The (Secret) Porn That Turns Me On

Must our fantasies mirror our real-life sexual preferences?

By Ryna

Illustrations by Prathiksha Bhat

In my quiet world of best kept secrets, especially from feminist friends and allies who sanitise my sexuality with #lovewins and #loveislove hashtags, there is a ringing noise of defiance which compels me, time and again, to make an honest confession – for someone who does not identify as either cis or het, I do watch a lot of cis-het porn, or as some folks call it, mainstream straight porn. 

I can hear the sound of my own disapproval in my head. As a queer person who has been part of many conversations on desire and pleasure, in classrooms as well as smoke filled halls of after parties, I feel a weight of expectation on my sexual life. The weight to be some prototype of queer, feminist liberation. But like the sheets in my partner’s bedroom, after hours of raunchy sex, which would make second wave anti-pornography feminists tsk with horror, the reality of my sexual-ness is messy. 

But let’s ask the obvious question: is the kind of porn we watch simply a reflection of one’s sexual and gender identity? Are we really, any of us, that simple? Does fantasy have to be under politically correct orders to be, um, realistic?

Desire is so much more intricate than categories of identity allow or can contain. I wouldn’t say my experience of porn is the universal queer porn experience – and I hope in fact that we can fly far away from reducing queer experience of desire to any univeralising whatsoever.

Ever since I googled porn for the first time five years ago, I have found myself watching clips of male porn stars fucking their female counterparts. I can’t explain clearly why this turns me on – maybe it somehow allows for a sense of familiarity, sometimes it feels less alienating than watching most things I find from the category of “lesbian porn”, or even behind the paywall protected porn for feminists and queer persons. 

I wish my alienation from lesbian porn, could be dismissed as simply as a disconnection from the male gaze (though after how trans* feminism has nicely complicated these categorisations, do we even want to use these simple lenses anymore?) which produces porn for the viewing pleasure of cis-het men. But well, if a lot of lesbian porn is produced to engage the male gaze, isn’t cis-het porn produced for similar purposes? Why do I find pleasure in watching mainstream straight porn (which is never actually described as that, leave alone cis-het; it escapes its own categorisation) than “lesbian porn”? The reason is both simple and not: It’s possible that desires and fantasies and porn preferences have nothing to do with sexual identities, at least not in a match the following way. 

Recently my partner, held up her mobile screen with a clip of a same-sex female couple, complaining that after hours of browsing through dozens of websites, she had finally found something we could watch together. Then, she looked at my face and remarked that my lack of enthusiasm was telling, that she knew my mind had wandered to images of the porn I know best. I told her it’s because the men in those clips look like me, with their cropped hair and broad shoulders. In lesbian porn, masculinities are often reduced to their affects – acting masculine as per some set notion of behaviour –  and less to their stylisations – looking masculine in all its diversity. Lesbian porn often has same-sex female pairs, where both in the pair are unmistakably femme, even if the affectations of one might be deemed “masculine” – which basically means being overtly aggressive, domineering etc, while the other would be more submissive, passive etc. Lesbian porn then has different stylisation, which is femme, but follows the same cis-het script.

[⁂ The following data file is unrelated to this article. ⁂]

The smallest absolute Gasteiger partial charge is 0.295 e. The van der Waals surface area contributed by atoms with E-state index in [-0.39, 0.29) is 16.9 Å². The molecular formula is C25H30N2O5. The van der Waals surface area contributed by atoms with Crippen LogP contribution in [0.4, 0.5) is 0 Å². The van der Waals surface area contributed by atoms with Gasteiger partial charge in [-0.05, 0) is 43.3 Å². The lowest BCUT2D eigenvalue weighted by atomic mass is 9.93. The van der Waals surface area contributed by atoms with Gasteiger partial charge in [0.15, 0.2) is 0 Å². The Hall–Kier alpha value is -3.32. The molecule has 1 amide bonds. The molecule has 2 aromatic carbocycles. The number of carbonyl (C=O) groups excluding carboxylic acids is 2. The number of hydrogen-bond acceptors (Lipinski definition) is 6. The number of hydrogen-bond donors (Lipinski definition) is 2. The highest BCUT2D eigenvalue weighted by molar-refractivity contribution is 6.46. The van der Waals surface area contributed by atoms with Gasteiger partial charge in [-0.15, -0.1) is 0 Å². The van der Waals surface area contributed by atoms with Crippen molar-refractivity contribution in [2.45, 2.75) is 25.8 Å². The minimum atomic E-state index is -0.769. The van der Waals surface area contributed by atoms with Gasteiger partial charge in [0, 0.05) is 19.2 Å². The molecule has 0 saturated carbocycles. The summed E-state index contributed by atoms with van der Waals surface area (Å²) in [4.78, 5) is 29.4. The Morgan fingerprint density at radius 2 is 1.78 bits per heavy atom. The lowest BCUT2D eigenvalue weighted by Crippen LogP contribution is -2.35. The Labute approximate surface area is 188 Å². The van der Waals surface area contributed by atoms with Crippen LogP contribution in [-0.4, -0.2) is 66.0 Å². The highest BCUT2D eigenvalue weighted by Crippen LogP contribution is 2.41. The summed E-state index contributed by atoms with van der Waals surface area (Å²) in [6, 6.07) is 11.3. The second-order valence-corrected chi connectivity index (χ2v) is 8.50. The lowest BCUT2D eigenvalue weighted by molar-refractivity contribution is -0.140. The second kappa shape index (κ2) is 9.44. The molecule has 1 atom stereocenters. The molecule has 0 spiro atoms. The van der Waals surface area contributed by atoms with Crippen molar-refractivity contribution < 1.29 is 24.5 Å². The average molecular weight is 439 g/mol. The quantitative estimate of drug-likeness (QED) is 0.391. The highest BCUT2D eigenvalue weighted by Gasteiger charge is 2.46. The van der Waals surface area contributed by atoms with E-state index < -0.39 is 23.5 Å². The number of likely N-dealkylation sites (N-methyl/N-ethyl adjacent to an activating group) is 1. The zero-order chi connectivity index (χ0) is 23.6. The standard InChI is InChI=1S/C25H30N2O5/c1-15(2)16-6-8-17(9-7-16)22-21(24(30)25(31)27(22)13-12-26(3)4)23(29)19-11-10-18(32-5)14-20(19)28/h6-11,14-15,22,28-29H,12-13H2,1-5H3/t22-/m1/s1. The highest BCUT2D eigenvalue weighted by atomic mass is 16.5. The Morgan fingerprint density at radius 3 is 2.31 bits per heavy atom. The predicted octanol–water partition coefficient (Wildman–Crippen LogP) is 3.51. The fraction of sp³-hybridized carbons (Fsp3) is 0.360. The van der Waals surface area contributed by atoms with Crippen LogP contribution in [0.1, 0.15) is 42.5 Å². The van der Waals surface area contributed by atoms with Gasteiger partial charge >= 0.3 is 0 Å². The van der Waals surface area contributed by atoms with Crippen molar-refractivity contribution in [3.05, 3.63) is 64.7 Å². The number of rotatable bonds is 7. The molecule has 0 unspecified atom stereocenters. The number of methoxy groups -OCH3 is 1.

In simpler words, I like the script, but hate the stylisation. I like porn in which the femmes dominate the mascs. In lesbian porn, much more than cis-het porn, this is really hard to find, because lesbian porn does not really have mascs. And even in the rare  case that it does, the mascs always dominate. So in it’s own strange way, the fantasy is limited too I suppose.

Last summer I went home to a small town that my parents had shifted to from an even smaller town in central India many years ago. I was standing in the kitchen next to my mother while she made chai for her husband, my father, when she told me that she recently came across porn on the internet. Her brows came together in an effort to make her confession – “I just kept looking at the women. How do they look so perfect?” 

Yes, I agree, not the most typical mother-daughter conversation. I think it was an effort on my mother’s part to suggest to me that looking at the women in porn clips does not translate to desiring them, that looking and desiring are different things, that it is possible I am confusing desire for women with what might just be an appreciation for the female form and body (aka, it’s just a phase). Maybe she was trying to enter my world and my head in some tentative, awkward way. Or maybe it was an affirmation of my mother’s queerness. I would never know. Maybe I shouldn’t be so quick to decide what she meant, but just let it stay in that ambiguous space we sometimes describe as queer.

Just like the space between the brain and the skin and the groin. Between fantasy and reality. Between desire and identity. Between you and me.

Ryna doesn’t spread out, she leans in. She is a post-graduate student of Gender Studies from Ambedkar University Delhi, and has recently learnt to ride a motorcycle which is one of her proudest accomplishments.

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